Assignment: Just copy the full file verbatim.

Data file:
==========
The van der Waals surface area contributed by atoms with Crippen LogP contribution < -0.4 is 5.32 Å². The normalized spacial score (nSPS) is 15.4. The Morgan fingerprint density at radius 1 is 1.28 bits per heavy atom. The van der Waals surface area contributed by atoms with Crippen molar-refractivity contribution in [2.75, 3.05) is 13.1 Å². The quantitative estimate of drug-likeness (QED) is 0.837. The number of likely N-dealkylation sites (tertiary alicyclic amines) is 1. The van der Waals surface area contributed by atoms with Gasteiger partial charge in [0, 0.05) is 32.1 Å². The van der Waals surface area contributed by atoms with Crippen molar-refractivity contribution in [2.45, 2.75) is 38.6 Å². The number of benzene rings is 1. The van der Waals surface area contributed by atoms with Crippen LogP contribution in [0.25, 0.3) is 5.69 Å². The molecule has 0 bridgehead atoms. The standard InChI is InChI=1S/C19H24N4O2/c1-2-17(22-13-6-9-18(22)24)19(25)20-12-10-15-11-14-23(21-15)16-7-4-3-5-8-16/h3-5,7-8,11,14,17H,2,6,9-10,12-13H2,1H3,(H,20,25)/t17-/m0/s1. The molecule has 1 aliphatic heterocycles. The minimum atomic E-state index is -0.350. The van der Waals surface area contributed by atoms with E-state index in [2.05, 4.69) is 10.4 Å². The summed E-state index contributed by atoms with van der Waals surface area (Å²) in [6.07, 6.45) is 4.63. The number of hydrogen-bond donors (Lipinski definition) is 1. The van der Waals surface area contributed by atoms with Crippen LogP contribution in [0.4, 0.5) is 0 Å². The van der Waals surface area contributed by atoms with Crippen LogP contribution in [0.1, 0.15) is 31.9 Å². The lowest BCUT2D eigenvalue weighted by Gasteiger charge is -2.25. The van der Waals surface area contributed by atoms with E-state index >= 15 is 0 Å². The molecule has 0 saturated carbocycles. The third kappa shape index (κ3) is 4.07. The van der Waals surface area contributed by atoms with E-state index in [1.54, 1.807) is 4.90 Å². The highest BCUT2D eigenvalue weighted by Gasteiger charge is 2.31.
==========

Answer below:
The van der Waals surface area contributed by atoms with Crippen LogP contribution < -0.4 is 5.32 Å². The normalized spacial score (nSPS) is 15.4. The Morgan fingerprint density at radius 1 is 1.28 bits per heavy atom. The van der Waals surface area contributed by atoms with Crippen molar-refractivity contribution in [2.75, 3.05) is 13.1 Å². The quantitative estimate of drug-likeness (QED) is 0.837. The number of likely N-dealkylation sites (tertiary alicyclic amines) is 1. The van der Waals surface area contributed by atoms with Gasteiger partial charge in [0, 0.05) is 32.1 Å². The van der Waals surface area contributed by atoms with Crippen molar-refractivity contribution in [2.45, 2.75) is 38.6 Å². The number of benzene rings is 1. The van der Waals surface area contributed by atoms with Crippen LogP contribution in [0.25, 0.3) is 5.69 Å². The molecule has 0 bridgehead atoms. The standard InChI is InChI=1S/C19H24N4O2/c1-2-17(22-13-6-9-18(22)24)19(25)20-12-10-15-11-14-23(21-15)16-7-4-3-5-8-16/h3-5,7-8,11,14,17H,2,6,9-10,12-13H2,1H3,(H,20,25)/t17-/m0/s1. The molecule has 1 aliphatic heterocycles. The minimum atomic E-state index is -0.350. The van der Waals surface area contributed by atoms with E-state index in [2.05, 4.69) is 10.4 Å². The summed E-state index contributed by atoms with van der Waals surface area (Å²) in [6.07, 6.45) is 4.63. The number of hydrogen-bond donors (Lipinski definition) is 1. The van der Waals surface area contributed by atoms with Crippen LogP contribution in [0.4, 0.5) is 0 Å². The van der Waals surface area contributed by atoms with Crippen LogP contribution in [0.1, 0.15) is 31.9 Å². The lowest BCUT2D eigenvalue weighted by Gasteiger charge is -2.25. The van der Waals surface area contributed by atoms with E-state index >= 15 is 0 Å². The molecule has 0 saturated carbocycles. The third kappa shape index (κ3) is 4.07. The van der Waals surface area contributed by atoms with E-state index in [1.54, 1.807) is 4.90 Å². The highest BCUT2D eigenvalue weighted by Gasteiger charge is 2.31.